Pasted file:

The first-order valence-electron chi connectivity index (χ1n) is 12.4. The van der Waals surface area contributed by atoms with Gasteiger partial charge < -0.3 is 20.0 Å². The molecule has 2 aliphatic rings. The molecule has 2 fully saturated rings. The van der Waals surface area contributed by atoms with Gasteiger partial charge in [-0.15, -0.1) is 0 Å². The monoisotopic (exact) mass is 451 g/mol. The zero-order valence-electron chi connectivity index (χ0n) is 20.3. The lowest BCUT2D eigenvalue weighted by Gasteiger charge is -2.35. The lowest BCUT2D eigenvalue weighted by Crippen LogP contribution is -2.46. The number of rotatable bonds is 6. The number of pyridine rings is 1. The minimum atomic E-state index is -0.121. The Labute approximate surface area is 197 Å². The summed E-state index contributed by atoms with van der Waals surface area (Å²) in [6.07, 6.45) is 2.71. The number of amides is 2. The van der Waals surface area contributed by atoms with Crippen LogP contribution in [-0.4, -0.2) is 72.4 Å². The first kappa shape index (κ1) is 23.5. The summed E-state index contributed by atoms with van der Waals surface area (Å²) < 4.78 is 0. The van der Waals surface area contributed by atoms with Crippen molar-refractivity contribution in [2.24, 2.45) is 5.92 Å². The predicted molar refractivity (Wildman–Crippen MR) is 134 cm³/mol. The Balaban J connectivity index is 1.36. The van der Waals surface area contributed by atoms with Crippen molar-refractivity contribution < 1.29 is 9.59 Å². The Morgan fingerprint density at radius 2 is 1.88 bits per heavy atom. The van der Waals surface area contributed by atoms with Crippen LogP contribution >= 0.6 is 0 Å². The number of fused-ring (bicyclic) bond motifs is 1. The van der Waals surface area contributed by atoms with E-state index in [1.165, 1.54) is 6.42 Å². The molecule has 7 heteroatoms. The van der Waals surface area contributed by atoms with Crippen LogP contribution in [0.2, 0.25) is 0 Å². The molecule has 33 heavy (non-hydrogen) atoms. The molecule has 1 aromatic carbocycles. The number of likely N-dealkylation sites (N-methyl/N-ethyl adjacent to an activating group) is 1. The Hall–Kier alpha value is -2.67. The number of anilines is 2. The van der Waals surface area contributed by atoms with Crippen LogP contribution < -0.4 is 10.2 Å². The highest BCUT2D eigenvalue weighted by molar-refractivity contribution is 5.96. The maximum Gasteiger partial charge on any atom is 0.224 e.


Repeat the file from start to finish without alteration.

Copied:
The first-order valence-electron chi connectivity index (χ1n) is 12.4. The van der Waals surface area contributed by atoms with Gasteiger partial charge < -0.3 is 20.0 Å². The molecule has 2 aliphatic rings. The molecule has 2 fully saturated rings. The van der Waals surface area contributed by atoms with Gasteiger partial charge in [-0.15, -0.1) is 0 Å². The monoisotopic (exact) mass is 451 g/mol. The zero-order valence-electron chi connectivity index (χ0n) is 20.3. The lowest BCUT2D eigenvalue weighted by Gasteiger charge is -2.35. The lowest BCUT2D eigenvalue weighted by Crippen LogP contribution is -2.46. The number of rotatable bonds is 6. The number of pyridine rings is 1. The minimum atomic E-state index is -0.121. The Labute approximate surface area is 197 Å². The summed E-state index contributed by atoms with van der Waals surface area (Å²) in [6.07, 6.45) is 2.71. The number of amides is 2. The van der Waals surface area contributed by atoms with Crippen LogP contribution in [-0.4, -0.2) is 72.4 Å². The first kappa shape index (κ1) is 23.5. The summed E-state index contributed by atoms with van der Waals surface area (Å²) < 4.78 is 0. The van der Waals surface area contributed by atoms with Crippen molar-refractivity contribution in [2.24, 2.45) is 5.92 Å². The predicted molar refractivity (Wildman–Crippen MR) is 134 cm³/mol. The Balaban J connectivity index is 1.36. The van der Waals surface area contributed by atoms with Crippen molar-refractivity contribution < 1.29 is 9.59 Å². The Morgan fingerprint density at radius 2 is 1.88 bits per heavy atom. The van der Waals surface area contributed by atoms with Crippen LogP contribution >= 0.6 is 0 Å². The number of fused-ring (bicyclic) bond motifs is 1. The van der Waals surface area contributed by atoms with E-state index in [1.165, 1.54) is 6.42 Å². The molecule has 7 heteroatoms. The van der Waals surface area contributed by atoms with Crippen LogP contribution in [0.2, 0.25) is 0 Å². The molecule has 33 heavy (non-hydrogen) atoms. The molecule has 1 aromatic carbocycles. The number of likely N-dealkylation sites (N-methyl/N-ethyl adjacent to an activating group) is 1. The Hall–Kier alpha value is -2.67. The number of anilines is 2. The van der Waals surface area contributed by atoms with Crippen LogP contribution < -0.4 is 10.2 Å². The highest BCUT2D eigenvalue weighted by molar-refractivity contribution is 5.96. The maximum Gasteiger partial charge on any atom is 0.224 e.